Art on the Mart (1)

[December 15, 2009]

Considering how often the word “creative” or “creativity” pops up in agency life, I recently started wondering how organizations devoted to the classical arts are marketing themselves in digital space. Many of those involved claim to have achieved rare creative insight through classic works of art, music, dance and theatre. Surely here’s a group destined to give site designers and architects carte blanche to explore new solutions.

Tempering my expectations, however, was the realization that marketing departments manage Web site design, not the artists themselves. I might more reasonably expect a site built for an orchestra, for example, to follow standard marketing precepts than be exemplars of inspired creative thinking.

A tour of sites devoted to major American symphony orchestras confirmed my suspicions. While none of them are absolutely horrible, for the most part they confirm the most often-voiced criticism of the classical music industry. Predictable, pretentious and just plain dull, none conveyed even a scintilla of the drama, color, sound and heights of human emotion so unjustly encapsulated in the bland term “classical music.”

In fact, these sites are more likely to remind you of a Hallmark greeting card than of music created by some of history’s most unconventional minds. At their best, as in the case of The New York Philharmonic, they at least convey an open, welcoming feel without, you’ll notice, actually saying “welcome.” As always, the most effective marketing messages are those emerging naturally from a carefully cultivated context of image, word, design and architecture.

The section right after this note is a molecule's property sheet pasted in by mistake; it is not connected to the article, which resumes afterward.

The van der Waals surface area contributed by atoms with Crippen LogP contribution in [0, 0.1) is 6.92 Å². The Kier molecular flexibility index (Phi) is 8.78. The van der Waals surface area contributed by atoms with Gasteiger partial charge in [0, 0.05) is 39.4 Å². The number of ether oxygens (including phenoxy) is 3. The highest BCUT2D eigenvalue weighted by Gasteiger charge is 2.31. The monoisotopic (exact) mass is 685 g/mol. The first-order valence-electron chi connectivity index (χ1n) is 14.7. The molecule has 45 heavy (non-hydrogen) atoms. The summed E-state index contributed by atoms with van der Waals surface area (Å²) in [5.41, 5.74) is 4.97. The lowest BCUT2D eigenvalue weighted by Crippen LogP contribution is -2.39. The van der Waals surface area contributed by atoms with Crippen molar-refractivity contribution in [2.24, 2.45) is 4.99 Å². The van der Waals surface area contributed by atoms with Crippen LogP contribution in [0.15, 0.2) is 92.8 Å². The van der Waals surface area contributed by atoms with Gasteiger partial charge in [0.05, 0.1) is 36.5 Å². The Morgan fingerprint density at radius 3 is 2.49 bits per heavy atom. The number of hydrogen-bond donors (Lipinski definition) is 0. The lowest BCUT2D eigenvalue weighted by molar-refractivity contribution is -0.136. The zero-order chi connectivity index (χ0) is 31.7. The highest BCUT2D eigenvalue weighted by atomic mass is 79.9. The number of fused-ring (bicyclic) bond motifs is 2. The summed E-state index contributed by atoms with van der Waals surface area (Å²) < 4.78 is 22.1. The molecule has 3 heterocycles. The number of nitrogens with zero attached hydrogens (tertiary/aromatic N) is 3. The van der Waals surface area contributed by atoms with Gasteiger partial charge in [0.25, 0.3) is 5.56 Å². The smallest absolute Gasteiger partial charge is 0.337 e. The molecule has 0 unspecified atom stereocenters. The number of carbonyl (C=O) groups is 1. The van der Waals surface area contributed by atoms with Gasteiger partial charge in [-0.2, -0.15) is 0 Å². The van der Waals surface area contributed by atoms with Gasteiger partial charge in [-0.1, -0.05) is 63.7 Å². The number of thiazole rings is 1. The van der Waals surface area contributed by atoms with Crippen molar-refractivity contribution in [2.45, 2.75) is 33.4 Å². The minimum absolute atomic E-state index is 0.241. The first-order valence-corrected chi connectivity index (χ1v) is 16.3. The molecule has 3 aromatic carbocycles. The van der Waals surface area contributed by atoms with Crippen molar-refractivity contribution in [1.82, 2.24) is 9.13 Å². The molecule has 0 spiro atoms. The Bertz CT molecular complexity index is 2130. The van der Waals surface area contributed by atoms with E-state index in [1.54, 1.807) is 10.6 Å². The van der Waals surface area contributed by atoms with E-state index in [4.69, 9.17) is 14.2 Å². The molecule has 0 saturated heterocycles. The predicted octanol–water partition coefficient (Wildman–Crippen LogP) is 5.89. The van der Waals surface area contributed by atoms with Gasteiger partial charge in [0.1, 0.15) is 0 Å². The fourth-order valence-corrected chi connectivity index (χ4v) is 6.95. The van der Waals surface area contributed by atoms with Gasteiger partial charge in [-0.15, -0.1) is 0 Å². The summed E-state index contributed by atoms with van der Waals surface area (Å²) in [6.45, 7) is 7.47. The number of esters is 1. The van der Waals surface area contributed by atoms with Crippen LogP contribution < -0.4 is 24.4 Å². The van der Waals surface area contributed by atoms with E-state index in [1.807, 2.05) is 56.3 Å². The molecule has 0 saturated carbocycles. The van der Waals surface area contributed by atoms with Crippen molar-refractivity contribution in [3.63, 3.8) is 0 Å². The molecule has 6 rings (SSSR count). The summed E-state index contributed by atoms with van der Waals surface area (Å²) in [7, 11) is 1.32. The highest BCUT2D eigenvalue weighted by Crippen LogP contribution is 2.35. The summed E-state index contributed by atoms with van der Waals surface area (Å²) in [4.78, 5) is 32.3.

Equally successful is the layout, which has the common sense to realize the eye needs a clear path to follow. You’re caught up at first with the marquee image, then shift effortlessly to an array of links to digital audio, podcasts, radio broadcasts and video links.

No such site would be complete without a calendar hyperlinked to upcoming events. Atypically, the New York Philharmonic’s calendar is prominent, clear and accessible without being obtrusive. Figuring, rightly, that a calendar needs no explanation, none is given.

Finally, below the marquee, is the all-too-familiar featured article grid, here kept to reasonable proportions. After all, if everything is featured, nothing is featured, a simple principle that seems to have been scratched out of standard marketing textbooks in the ’70s when no one was looking.

Again, there’s nothing here even remotely commensurate with the actual experience of the music. Still, I have to concede it took a lot of artistry to develop something so clear, articulate and easy to use, so I suppose I shouldn’t complain. My only real concern is that social networking links—to Twitter, MySpace, YouTube and Facebook—seem casually tacked on at the bottom. Want to reach out to a younger demographic? Don’t bury its very lifeline below the fold.

So, drained of emotion as it is, The New York Philharmonic site is relatively effective. In my next few posts, I’ll take a look at comparable sites across the wide spectrum of arts marketing.


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Mark Laporta

Writer, Creative Consultant
New York, NY




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